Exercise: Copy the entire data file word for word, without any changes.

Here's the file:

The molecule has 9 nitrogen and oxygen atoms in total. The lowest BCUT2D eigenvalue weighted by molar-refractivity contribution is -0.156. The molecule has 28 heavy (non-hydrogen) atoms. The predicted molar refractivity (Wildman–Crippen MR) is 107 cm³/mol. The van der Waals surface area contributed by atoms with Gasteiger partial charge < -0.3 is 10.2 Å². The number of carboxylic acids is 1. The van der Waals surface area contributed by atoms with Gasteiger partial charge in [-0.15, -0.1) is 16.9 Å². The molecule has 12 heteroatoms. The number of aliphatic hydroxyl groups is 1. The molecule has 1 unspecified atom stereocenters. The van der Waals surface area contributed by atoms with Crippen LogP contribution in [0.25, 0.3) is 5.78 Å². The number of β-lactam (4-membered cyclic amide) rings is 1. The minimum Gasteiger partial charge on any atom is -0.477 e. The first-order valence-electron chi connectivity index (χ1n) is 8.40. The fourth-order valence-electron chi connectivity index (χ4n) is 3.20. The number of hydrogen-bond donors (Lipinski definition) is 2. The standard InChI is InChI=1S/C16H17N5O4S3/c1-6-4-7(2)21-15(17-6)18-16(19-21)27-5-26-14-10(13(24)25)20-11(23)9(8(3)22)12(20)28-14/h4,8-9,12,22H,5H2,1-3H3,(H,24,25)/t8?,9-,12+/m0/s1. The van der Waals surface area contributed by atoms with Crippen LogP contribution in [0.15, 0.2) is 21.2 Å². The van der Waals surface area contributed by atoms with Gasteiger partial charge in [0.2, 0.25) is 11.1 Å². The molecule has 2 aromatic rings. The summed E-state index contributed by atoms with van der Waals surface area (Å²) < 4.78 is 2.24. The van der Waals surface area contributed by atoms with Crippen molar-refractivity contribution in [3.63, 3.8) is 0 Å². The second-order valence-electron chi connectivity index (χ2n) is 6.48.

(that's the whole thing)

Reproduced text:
The molecule has 9 nitrogen and oxygen atoms in total. The lowest BCUT2D eigenvalue weighted by molar-refractivity contribution is -0.156. The molecule has 28 heavy (non-hydrogen) atoms. The predicted molar refractivity (Wildman–Crippen MR) is 107 cm³/mol. The van der Waals surface area contributed by atoms with Gasteiger partial charge < -0.3 is 10.2 Å². The number of carboxylic acids is 1. The van der Waals surface area contributed by atoms with Gasteiger partial charge in [-0.15, -0.1) is 16.9 Å². The molecule has 12 heteroatoms. The number of aliphatic hydroxyl groups is 1. The molecule has 1 unspecified atom stereocenters. The van der Waals surface area contributed by atoms with Crippen LogP contribution in [0.25, 0.3) is 5.78 Å². The number of β-lactam (4-membered cyclic amide) rings is 1. The minimum Gasteiger partial charge on any atom is -0.477 e. The first-order valence-electron chi connectivity index (χ1n) is 8.40. The fourth-order valence-electron chi connectivity index (χ4n) is 3.20. The number of hydrogen-bond donors (Lipinski definition) is 2. The standard InChI is InChI=1S/C16H17N5O4S3/c1-6-4-7(2)21-15(17-6)18-16(19-21)27-5-26-14-10(13(24)25)20-11(23)9(8(3)22)12(20)28-14/h4,8-9,12,22H,5H2,1-3H3,(H,24,25)/t8?,9-,12+/m0/s1. The van der Waals surface area contributed by atoms with Crippen LogP contribution in [0.15, 0.2) is 21.2 Å². The van der Waals surface area contributed by atoms with Gasteiger partial charge in [0.2, 0.25) is 11.1 Å². The molecule has 2 aromatic rings. The summed E-state index contributed by atoms with van der Waals surface area (Å²) < 4.78 is 2.24. The van der Waals surface area contributed by atoms with Crippen molar-refractivity contribution in [3.63, 3.8) is 0 Å². The second-order valence-electron chi connectivity index (χ2n) is 6.48.